University of Baltimore to be 4-year institution

Regents board approves adding freshmen, sophomores in 2006

April 09, 2005|By Alec MacGillis | Alec MacGillis,SUN STAFF

For the first time since becoming a public college three decades ago, the University of Baltimore will start accepting freshmen and sophomores next year under an expansion of its academic mission approved yesterday by the University System of Maryland's Board of Regents.

The move is part of a continuing effort by the university system to make better use of its facilities as it contends with an enrollment surge brought on by the demographic trend known as the "baby boom echo," as well as by the growing popularity of the system's institutions.

By expanding to offer the full four years of undergraduate education, the University of Baltimore will make fuller use of buildings, many of which now sit empty during the day because most students attend classes in the evening, officials said yesterday.

This, in turn, will help the system absorb at least part of the state's enrollment growth without the cost of additional construction, system Chancellor William E. Kirwan said after the unanimous regents' vote.

"It's an ideal opportunity for both of us to make better use of the facilities," he said. "And in addition, ... it's doing something important for the [college] by making it a complete university. It has enormous potential to serve the city and the state as a full, four-year campus."

The university on the edge of Baltimore's Mount Vernon neighborhood has for years occupied an unusual niche in the state's university system: offering the final two years of undergraduate study to students who took their first two years at a community college or a four-year college. The university also operates business and law schools.

By switching to a four-year college -- a change that other "upper-division" urban colleges and universities around the country have also made in recent years -- the university will expand opportunities for area students, said university President Robert L. Bogomolny. "It adds a sense of clarity to our mission," he said.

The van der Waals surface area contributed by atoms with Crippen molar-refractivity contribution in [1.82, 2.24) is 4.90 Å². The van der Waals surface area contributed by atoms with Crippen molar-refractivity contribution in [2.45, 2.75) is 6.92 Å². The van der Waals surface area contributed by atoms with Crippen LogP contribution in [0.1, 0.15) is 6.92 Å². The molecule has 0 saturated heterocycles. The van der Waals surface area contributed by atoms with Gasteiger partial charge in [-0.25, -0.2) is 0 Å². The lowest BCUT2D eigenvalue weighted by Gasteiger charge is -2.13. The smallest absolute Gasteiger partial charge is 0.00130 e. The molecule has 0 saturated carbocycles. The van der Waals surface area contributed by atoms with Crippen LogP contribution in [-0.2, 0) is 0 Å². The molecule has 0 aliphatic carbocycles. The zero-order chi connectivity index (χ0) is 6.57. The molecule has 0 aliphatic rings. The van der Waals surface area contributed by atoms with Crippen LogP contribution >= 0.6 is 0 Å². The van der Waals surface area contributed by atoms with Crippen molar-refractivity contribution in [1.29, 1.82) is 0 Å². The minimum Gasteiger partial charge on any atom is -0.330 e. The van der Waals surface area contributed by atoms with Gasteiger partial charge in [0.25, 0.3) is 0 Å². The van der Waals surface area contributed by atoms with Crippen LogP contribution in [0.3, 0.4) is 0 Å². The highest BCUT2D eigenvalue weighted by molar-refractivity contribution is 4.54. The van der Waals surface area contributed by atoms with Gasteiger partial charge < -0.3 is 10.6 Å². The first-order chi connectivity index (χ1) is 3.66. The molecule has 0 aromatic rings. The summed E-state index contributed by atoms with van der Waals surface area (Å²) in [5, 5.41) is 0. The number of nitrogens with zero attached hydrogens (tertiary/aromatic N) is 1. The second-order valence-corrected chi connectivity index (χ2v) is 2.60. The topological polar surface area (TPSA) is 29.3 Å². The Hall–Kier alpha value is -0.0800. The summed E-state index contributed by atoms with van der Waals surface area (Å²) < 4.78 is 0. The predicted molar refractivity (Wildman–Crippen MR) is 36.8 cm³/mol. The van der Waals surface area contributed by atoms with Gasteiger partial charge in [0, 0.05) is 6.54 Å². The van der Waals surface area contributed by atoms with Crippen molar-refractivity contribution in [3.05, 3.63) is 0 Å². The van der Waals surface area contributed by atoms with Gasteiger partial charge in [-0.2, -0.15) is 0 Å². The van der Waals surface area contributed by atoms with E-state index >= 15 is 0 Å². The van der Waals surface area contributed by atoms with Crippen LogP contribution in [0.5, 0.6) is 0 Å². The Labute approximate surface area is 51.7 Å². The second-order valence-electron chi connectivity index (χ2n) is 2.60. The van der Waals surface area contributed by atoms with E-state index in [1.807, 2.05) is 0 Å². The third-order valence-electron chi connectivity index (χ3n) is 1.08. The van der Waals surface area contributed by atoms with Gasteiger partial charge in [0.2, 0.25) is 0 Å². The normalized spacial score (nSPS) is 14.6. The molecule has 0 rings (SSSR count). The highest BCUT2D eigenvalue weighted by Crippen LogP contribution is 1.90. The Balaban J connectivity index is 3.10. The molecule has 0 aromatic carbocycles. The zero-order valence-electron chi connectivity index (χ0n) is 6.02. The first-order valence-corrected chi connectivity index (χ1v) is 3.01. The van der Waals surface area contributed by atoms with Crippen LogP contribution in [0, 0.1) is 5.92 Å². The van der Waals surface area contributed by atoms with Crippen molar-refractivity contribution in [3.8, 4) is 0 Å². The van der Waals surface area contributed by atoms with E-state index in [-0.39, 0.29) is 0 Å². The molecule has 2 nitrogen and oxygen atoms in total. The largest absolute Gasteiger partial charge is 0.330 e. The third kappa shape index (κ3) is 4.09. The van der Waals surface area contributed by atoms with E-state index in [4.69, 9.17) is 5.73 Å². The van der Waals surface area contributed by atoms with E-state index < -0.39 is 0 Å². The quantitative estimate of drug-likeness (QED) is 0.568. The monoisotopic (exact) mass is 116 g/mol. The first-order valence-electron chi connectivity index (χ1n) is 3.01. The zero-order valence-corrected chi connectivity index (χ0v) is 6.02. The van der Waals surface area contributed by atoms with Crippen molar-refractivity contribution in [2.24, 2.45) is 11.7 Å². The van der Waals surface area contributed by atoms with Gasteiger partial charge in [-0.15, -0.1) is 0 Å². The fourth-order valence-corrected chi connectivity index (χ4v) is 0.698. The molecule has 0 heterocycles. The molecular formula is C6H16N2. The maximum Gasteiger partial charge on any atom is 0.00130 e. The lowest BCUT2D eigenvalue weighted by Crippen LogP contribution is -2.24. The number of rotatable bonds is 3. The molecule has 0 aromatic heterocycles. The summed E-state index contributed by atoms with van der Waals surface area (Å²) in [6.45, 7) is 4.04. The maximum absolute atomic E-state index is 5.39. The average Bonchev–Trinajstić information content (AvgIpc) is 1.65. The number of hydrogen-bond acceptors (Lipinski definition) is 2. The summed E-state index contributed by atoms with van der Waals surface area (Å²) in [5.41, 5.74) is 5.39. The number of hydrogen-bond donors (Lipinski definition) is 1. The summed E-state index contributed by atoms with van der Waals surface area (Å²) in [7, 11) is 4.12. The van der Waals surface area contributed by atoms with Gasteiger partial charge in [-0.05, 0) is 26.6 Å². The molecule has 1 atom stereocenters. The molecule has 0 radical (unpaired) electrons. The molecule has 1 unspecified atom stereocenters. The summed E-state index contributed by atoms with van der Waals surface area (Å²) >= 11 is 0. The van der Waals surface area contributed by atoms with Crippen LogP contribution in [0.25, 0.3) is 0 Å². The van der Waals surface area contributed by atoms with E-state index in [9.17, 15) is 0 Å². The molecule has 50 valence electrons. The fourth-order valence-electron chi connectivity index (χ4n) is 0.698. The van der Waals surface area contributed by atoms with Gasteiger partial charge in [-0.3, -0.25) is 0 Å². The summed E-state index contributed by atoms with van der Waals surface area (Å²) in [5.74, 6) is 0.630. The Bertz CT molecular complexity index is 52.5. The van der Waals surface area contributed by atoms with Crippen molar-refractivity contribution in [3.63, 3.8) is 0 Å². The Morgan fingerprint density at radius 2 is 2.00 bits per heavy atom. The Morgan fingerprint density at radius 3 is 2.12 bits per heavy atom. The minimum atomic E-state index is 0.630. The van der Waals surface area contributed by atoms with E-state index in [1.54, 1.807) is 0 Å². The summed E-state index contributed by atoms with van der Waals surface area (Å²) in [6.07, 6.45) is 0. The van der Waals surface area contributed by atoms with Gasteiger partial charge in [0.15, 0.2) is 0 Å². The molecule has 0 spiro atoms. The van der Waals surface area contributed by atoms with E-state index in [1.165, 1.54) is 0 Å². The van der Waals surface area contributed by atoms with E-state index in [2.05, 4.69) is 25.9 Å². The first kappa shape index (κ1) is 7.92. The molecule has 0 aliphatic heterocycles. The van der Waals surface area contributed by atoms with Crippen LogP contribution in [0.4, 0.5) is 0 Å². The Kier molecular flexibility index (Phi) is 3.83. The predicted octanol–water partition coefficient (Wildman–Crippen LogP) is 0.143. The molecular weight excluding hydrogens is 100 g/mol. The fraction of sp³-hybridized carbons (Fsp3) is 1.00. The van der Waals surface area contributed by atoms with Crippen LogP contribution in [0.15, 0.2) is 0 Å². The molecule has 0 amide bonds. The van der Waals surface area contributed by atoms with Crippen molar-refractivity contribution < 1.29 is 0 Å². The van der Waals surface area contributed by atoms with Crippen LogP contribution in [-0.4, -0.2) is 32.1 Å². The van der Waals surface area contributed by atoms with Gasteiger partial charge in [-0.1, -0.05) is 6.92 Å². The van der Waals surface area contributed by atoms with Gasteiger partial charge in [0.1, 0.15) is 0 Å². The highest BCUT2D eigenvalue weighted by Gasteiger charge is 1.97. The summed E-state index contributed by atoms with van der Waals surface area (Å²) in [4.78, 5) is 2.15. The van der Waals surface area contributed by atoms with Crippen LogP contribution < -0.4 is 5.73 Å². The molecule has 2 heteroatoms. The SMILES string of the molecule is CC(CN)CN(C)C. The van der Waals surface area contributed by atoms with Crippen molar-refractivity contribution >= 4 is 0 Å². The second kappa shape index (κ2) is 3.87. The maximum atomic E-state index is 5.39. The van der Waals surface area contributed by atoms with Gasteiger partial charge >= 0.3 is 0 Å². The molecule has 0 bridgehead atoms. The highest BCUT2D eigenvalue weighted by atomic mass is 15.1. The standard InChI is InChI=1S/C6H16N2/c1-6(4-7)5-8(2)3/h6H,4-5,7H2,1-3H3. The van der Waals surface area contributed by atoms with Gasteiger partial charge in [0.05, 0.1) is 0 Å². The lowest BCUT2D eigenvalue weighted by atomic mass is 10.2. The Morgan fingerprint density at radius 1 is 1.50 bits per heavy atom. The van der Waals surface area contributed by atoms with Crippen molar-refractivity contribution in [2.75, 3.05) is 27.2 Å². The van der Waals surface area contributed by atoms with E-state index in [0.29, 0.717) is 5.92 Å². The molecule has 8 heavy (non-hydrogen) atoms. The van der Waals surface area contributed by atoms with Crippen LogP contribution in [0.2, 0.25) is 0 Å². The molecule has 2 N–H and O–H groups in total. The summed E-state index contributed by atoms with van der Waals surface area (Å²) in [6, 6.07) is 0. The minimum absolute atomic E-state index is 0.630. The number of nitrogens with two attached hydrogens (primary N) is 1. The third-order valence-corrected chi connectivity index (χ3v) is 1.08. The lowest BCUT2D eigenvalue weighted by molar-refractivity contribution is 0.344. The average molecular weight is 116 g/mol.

The university plans to offer admission to about 250 students as freshmen and sophomores in 2006 before gradually increasing the number to 350. Because the university does not have dormitories, it will continue to rely on commuter students, though Bogomolny said it might eventually consider building dorms.

Bogomolny said the university expects that it will continue to attract the same mix of recent high school graduates and older students it does now and that it will continue to draw career-minded students interested in the university's strengths: communications, forensic science, business and law.

For these reasons, the president said, he didn't think the university would compete directly with more traditional four-year public colleges such as the University of Maryland, Baltimore County and Towson University.

"Because all of us [colleges] are a little different, it's an enlargement of choice," he said. "People will self-select."

The university's shift comes at a time when it, like other colleges in the state, has been contending with a decline in the number of students transferring from community colleges. This drop in the university's target audience caused a dip in enrollment during the past decade, but Bogomolny said that it has rebounded this year to more than 5,000, including the professional schools.

The demographic increase in college-age students is expected to ebb around 2012, but Kirwan said the system was not concerned that creating another four-year college would lead to overcapacity in the future.

"I'm not sure if even after this baby-boom echo works its way trough the system that any of us are anticipating a huge drop in interest in higher education," he said. "It is something we have to continue to monitor, but the more immediate and urgent need is to develop strategies to serve more and more students."

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